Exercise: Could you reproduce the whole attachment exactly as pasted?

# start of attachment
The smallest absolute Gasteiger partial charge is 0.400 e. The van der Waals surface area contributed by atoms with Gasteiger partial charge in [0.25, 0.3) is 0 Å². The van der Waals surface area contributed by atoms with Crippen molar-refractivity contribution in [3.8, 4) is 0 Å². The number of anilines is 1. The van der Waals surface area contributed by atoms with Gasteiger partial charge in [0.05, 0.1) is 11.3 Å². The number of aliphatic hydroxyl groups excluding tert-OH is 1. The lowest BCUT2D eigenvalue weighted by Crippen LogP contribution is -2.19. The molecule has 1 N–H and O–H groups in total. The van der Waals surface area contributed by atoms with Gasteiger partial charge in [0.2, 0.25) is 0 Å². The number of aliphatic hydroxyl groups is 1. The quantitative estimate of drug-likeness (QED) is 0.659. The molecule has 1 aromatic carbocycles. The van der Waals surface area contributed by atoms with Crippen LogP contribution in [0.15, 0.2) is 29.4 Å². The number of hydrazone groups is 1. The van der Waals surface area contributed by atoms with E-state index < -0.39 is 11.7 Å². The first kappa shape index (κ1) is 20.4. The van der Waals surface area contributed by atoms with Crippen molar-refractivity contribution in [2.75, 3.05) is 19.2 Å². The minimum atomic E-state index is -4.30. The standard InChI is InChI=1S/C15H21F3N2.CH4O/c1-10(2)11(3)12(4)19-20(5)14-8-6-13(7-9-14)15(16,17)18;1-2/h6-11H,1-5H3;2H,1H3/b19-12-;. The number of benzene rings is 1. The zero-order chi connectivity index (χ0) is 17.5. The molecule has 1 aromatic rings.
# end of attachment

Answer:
The smallest absolute Gasteiger partial charge is 0.400 e. The van der Waals surface area contributed by atoms with Gasteiger partial charge in [0.25, 0.3) is 0 Å². The van der Waals surface area contributed by atoms with Crippen molar-refractivity contribution in [3.8, 4) is 0 Å². The number of anilines is 1. The van der Waals surface area contributed by atoms with Gasteiger partial charge in [0.05, 0.1) is 11.3 Å². The number of aliphatic hydroxyl groups excluding tert-OH is 1. The lowest BCUT2D eigenvalue weighted by Crippen LogP contribution is -2.19. The molecule has 1 N–H and O–H groups in total. The van der Waals surface area contributed by atoms with Gasteiger partial charge in [0.2, 0.25) is 0 Å². The number of aliphatic hydroxyl groups is 1. The quantitative estimate of drug-likeness (QED) is 0.659. The molecule has 1 aromatic carbocycles. The van der Waals surface area contributed by atoms with Crippen LogP contribution in [0.15, 0.2) is 29.4 Å². The number of hydrazone groups is 1. The van der Waals surface area contributed by atoms with E-state index < -0.39 is 11.7 Å². The first kappa shape index (κ1) is 20.4. The van der Waals surface area contributed by atoms with Crippen molar-refractivity contribution in [2.75, 3.05) is 19.2 Å². The minimum atomic E-state index is -4.30. The standard InChI is InChI=1S/C15H21F3N2.CH4O/c1-10(2)11(3)12(4)19-20(5)14-8-6-13(7-9-14)15(16,17)18;1-2/h6-11H,1-5H3;2H,1H3/b19-12-;. The number of benzene rings is 1. The zero-order chi connectivity index (χ0) is 17.5. The molecule has 1 aromatic rings.